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and notices were posted, that if any person notoriously in default, as to either forfeits, or bets, gained admittance, he should be peremptorily expelled. At Doncaster, it was requested that all parties who had claims for bets, would not fail to notify the same to Mr Butterfield, Land Steward to the Corporation, prior to the races, at his office, or at the Grand Stand. Lord Eglinton, who had taken a prominent part in the endeavour to stamp out this evil, wrote to the Town Clerk: 'It gives me much pleasure to find that the Corporation of Doncaster have passed the Resolutions. Defaulters have become so numerous, and so audacious in their proceedings, that it is absolutely necessary that the strongest measures should be adopted against them.' The Corporation of Doncaster, at their meeting, when his Lordship's letter was read, resolved, unanimously, that the Town Clerk be requested, immediately, to confer with the proprietors of the Betting Rooms, and that Lord Eglinton be permitted to purify those rooms, as well as the Stand and Enclosure.

"But to the influence and exertions of Lord George Bentinck, the 'legitimates' owed the clearance of the Turf from the hordes of welshers and other non-payers that infested it. This 'pleasing reform of the Turf' was brought about by his active measures; and it was admitted, that had he not persevered to the utmost, even his powerful influence would have been blighted, and the host of rotten sheep left to infect the sound constitution of the remaining flock. But such was the effect of the sharp remedies employed, that, for some time after, it was safe to make a bet with any man whom you might meet in the Betting Ring at respectable Race Meetings, so effectually was the Turf ridded of the pests that had infested it."

Probably, the greatest defaulter of modern times was a man named Dwyer, who kept a cigar shop in St Martin's Lane. He, generally, gave a point or two more than the current odds at Tattersall's, and, in 1851, he was doing, by far, the largest business of any "list man" in London.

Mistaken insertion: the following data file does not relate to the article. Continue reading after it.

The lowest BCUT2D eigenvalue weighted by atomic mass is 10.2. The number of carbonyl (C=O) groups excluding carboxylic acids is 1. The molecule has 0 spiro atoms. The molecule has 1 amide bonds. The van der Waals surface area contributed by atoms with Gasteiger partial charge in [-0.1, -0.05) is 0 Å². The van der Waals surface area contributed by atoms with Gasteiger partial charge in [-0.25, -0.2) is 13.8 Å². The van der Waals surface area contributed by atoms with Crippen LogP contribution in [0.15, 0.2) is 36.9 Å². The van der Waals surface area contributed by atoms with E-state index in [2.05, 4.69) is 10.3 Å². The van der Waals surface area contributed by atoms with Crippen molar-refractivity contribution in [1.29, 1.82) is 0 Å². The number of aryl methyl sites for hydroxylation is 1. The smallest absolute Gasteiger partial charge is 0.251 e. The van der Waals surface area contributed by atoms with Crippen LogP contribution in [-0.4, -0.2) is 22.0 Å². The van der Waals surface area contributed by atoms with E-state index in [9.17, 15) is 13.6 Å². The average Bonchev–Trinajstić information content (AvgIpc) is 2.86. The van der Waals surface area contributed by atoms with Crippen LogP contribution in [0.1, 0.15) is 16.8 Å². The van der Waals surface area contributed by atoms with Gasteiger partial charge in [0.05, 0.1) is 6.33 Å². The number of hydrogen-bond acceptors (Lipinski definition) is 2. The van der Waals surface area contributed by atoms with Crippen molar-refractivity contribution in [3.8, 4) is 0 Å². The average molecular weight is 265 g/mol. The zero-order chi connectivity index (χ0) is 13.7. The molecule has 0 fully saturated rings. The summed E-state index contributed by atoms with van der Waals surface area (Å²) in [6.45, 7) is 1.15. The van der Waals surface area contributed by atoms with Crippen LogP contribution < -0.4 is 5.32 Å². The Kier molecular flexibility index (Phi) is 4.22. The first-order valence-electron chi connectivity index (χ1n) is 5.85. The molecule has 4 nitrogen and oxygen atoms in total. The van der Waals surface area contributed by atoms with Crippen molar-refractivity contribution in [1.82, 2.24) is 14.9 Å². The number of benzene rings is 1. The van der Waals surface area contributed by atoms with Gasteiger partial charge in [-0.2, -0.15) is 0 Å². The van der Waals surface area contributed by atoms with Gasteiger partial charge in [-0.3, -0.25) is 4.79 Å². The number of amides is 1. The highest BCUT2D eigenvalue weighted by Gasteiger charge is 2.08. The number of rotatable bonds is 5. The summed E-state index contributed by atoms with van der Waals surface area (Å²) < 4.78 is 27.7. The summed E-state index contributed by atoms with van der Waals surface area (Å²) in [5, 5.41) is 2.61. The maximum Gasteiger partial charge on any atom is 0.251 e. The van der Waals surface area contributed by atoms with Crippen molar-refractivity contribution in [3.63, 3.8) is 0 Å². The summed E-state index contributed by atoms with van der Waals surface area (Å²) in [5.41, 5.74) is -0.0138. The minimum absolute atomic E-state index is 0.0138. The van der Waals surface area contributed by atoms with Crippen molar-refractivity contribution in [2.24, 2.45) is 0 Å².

Owing to the promptitude and regularity of his payments, he gained a high reputation for solvency, and not only retained and increased his clientèle among the half-crown and shilling public, but had attracted the custom even of men of good standing in the ring. His humble patrons believed him to be every whit as safe as "Leviathan" Davis, and their confidence was largely shared by racing men of a higher calibre.

All went well till the Chester Meeting of 1851, the Cup being, then, the greatest betting handicap in the Calendar; so much so that, in that year it was calculated that upwards of a million sterling changed hands over that one race. Dwyer laid very heavily against the winner Miss Nancy. It had always been his custom to pay up on the day after a great race; and, consequently, at an early hour on Friday, the first of May, crowds of the lucky backers of Nancy made their way to the familiar cigar shop in St Martin's Lane, to receive their winnings in exchange for the tickets they held. Conceive their consternation when they found the shutters up, and the door closed, with other unmistakable signs that the bank had suspended payment. The news spread fast, and there was soon a mob of some thousands blocking up all the approaches to the cigar shop.

By and by it oozed out that a notice had been fastened to the shutters to the effect that Mr Dwyer would meet his friends and creditors that evening at the White Swan, Chandos Street, in order to make arrangements for discharging the claims against him. Of course, that hostelry was immediately besieged by a clamorous crowd, but the landlord assured them that he knew nothing of Dwyer or his whereabouts-all he could tell them was that, late on the previous evening, two gentlemen, who were perfect strangers to him, had called and engaged his "long-room for a meeting of Mr Dwyer and his friends on the following day. Meanwhile, the cigar shop had been broken into, and the worst fears of the unfortunate victims were confirmed when they found that every scrap of furniture that was

worth anything had been removed from the house during the night. The excitement in London that evening was tremendous-nothing else was talked of among sporting men but Dwyer's collapse, and it was afterwards found that he had bolted with £25,000 of the public's money. The rogue was never found.